April 3, 2020 - Community Banking Group News: Covid-19 Impact On Commercial Foreclosures In Massachusetts And Connecticut
Lenders have already begun, and will continue to face, difficult conversations with distressed borrowers who have been impacted by the coronavirus crisis (“COVID-19”). The following offers some practical considerations that Lenders should be mindful of when assessing, initiating, or continuing foreclosure proceedings against commercial borrowers in Massachusetts and Connecticut in light of COVID-19.
1. Courts Are Closed In Massachusetts and Connecticut For Non-emergency Matters
Per order of the Supreme Judicial Court, Massachusetts courts are now closed until at least May 4, 2020. The only matters that will be heard in-person in Massachusetts state courthouses are emergency matters (and that cannot be held via video conference). Moreover, pursuant to Governor Baker’s COVID-19 Order No. 21, gatherings of more than 10 people are also prohibited in the Commonwealth until May 4, 2020.
Since March 27, 2020, and until further notice, some Connecticut Superior Courthouses are operating on a limited basis, while other courthouses have been ordered completely closed. Of the courthouses still operating, only “Priority One Business Functions” are being heard. Foreclosure proceedings are not considered Priority One, and thus, are not being heard. Until further notice, the Judicial Branch’s Support Enforcement Services (SES) offices, along with the call center, are closed statewide due to the COVID-19 crisis.
Pursuant to Governor Lamont’s Executive Order No. 7G (2), most statutes of limitation in Connecticut are suspended for the duration of the pandemic (unless earlier modified or terminated by the Governor), including: all statutory (1) location or venue requirements (2) time requirements, statutes of limitation, or limitations and deadlines relating to service of process, court proceedings, and court filings, and (3) all time requirements or deadlines related to the Supreme, Appellate and Superior courts or their judicial officials to issue notices, hold court, hear matters, and/or render decisions. In addition, effective March 30, 2020, per the order of Judge James W. Abrams, Chief Administrative Judge for Civil Matters, all deadlines contained in Civil Scheduling Agreements and Case Management Orders have been suspended until such time as Judicial Branch operations are fully restored.
2. There Are Currently No Known Moratoriums On Commercial Foreclosures In Massachusetts or Connecticut
While on March 18, 2020, the U.S. Department of Housing and Urban Development issued a “Foreclosure and Eviction Moratorium” Mortgagee Letter concerning residential mortgages, neither the federal government nor Massachusetts or Connecticut currently have explicit moratoriums on commercial foreclosures. Notably, certain state and local governments have begun to implement foreclosure moratoriums applicable to commercial foreclosures (see, e.g., New York Governor Cuomo, Executive Order, 202.8, signed on March 20, 2020 “There shall be no enforcement of either an eviction of any tenant residential or commercial, or a foreclosure of any residential or commercial property for a period of ninety days.”). We expect Massachusetts and Connecticut could soon issue similar Executive Orders.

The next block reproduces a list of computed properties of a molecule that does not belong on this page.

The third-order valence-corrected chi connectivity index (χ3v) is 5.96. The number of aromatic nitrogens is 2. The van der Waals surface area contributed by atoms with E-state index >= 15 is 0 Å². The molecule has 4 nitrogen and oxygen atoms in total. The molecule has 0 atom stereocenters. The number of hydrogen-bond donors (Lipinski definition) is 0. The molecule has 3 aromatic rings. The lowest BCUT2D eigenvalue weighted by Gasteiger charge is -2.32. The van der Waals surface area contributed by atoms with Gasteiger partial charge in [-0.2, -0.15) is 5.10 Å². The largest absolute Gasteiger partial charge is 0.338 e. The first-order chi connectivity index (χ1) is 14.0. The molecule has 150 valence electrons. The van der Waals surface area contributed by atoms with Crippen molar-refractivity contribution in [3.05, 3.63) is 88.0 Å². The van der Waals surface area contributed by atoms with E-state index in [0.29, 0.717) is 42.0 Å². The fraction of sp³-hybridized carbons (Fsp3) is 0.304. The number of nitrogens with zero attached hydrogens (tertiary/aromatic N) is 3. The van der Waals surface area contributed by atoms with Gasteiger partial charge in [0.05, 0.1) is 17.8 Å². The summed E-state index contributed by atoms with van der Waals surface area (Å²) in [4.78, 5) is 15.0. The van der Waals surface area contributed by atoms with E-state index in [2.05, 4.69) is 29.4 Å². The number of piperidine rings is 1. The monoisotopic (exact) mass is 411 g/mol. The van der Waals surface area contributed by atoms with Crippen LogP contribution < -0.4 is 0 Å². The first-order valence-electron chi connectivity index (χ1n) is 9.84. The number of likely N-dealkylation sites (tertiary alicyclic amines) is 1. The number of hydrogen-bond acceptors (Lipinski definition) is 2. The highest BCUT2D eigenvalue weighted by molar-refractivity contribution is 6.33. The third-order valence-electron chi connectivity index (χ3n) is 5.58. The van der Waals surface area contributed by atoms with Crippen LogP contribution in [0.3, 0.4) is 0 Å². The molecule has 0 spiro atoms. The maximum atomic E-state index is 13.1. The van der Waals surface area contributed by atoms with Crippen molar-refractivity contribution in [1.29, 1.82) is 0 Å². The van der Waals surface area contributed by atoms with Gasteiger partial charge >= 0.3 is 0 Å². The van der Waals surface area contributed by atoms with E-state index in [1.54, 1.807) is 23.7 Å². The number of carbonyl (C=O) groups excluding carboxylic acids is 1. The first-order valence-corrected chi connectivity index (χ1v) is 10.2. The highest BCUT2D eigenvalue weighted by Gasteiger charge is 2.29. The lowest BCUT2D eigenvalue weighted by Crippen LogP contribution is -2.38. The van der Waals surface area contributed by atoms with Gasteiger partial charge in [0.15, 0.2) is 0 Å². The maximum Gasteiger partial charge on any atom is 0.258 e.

3. Considerations In Light Of Stay-at-home Orders, Court Closures And Potential Moratoriums
As a result of the stay-at-home orders and court closures noted above, even in the absence of commercial foreclosure moratoriums, Lenders cannot meaningfully proceed with commercial foreclosure proceedings at this time in either Massachusetts or Connecticut. While in Massachusetts court intervention is not necessary for borrowers who are corporations or LLCs, given the prohibitions on gatherings discussed above, the practical reality is that a lender risks a borrower raising issues regarding whether proceeding with a foreclosure sale under these circumstances is commercially reasonable. Moreover, because Massachusetts courts remain closed, it is possible that a borrower could claim that restrictions on meaningful access to courts to seek injunctive relief to stop foreclosures results in a violation of due process.
Again, there is no current ban on initiating a commercial foreclosure in either Connecticut or Massachusetts. However, once stay-at-home orders are lifted and courts do reopen, there is the practical reality that courts will be inundated with rescheduling current existing matters, as well as having to absorb a larger than normal volume of new cases (of all kinds that were not filed during the COVID-19 crisis). As a result, it will take the courts and attorneys longer than usual to move foreclosure proceedings along. Therefore, given the broad economic impact on the business of many borrowers, it may be prudent for lenders to consider some of the following in lieu of legal proceedings:
At the end of the day, given these unprecedented times, things are likely to be changing rapidly. Similar to the 2008 Economic Crisis, there is going to be a need for Lenders, to the extent feasible, to work with distressed borrowers as much as possible rather than seek to resort to pursuing a commercial foreclosure.
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